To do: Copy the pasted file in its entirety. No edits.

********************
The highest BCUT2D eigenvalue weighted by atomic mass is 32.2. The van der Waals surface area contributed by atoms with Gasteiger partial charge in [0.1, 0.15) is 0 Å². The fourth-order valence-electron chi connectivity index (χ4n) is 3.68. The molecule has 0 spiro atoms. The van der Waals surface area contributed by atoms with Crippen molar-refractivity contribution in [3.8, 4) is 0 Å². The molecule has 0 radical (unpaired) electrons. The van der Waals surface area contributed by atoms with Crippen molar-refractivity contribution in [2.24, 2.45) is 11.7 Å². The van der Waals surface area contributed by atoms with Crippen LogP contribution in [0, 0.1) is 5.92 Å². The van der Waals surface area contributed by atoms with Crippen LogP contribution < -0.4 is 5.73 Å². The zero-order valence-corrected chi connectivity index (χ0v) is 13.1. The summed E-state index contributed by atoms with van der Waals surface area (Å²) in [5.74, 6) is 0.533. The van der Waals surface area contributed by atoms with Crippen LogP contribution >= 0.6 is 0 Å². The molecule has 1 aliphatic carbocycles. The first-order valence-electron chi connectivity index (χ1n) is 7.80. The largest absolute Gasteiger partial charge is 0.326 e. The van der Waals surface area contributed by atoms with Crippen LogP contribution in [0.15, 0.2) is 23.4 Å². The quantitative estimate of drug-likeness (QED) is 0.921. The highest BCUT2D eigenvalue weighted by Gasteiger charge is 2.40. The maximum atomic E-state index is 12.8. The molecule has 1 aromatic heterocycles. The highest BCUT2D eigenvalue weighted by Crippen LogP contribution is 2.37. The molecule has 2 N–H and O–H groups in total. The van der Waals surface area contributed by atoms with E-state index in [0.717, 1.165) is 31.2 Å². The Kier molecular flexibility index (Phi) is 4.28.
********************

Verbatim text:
The highest BCUT2D eigenvalue weighted by atomic mass is 32.2. The van der Waals surface area contributed by atoms with Gasteiger partial charge in [0.1, 0.15) is 0 Å². The fourth-order valence-electron chi connectivity index (χ4n) is 3.68. The molecule has 0 spiro atoms. The van der Waals surface area contributed by atoms with Crippen molar-refractivity contribution in [3.8, 4) is 0 Å². The molecule has 0 radical (unpaired) electrons. The van der Waals surface area contributed by atoms with Crippen molar-refractivity contribution in [2.24, 2.45) is 11.7 Å². The van der Waals surface area contributed by atoms with Crippen LogP contribution in [0, 0.1) is 5.92 Å². The van der Waals surface area contributed by atoms with Crippen LogP contribution < -0.4 is 5.73 Å². The zero-order valence-corrected chi connectivity index (χ0v) is 13.1. The summed E-state index contributed by atoms with van der Waals surface area (Å²) in [5.74, 6) is 0.533. The van der Waals surface area contributed by atoms with Crippen LogP contribution >= 0.6 is 0 Å². The molecule has 1 aliphatic carbocycles. The first-order valence-electron chi connectivity index (χ1n) is 7.80. The largest absolute Gasteiger partial charge is 0.326 e. The van der Waals surface area contributed by atoms with Crippen LogP contribution in [0.15, 0.2) is 23.4 Å². The quantitative estimate of drug-likeness (QED) is 0.921. The highest BCUT2D eigenvalue weighted by Gasteiger charge is 2.40. The maximum atomic E-state index is 12.8. The molecule has 1 aromatic heterocycles. The highest BCUT2D eigenvalue weighted by Crippen LogP contribution is 2.37. The molecule has 2 N–H and O–H groups in total. The van der Waals surface area contributed by atoms with E-state index in [0.717, 1.165) is 31.2 Å². The Kier molecular flexibility index (Phi) is 4.28.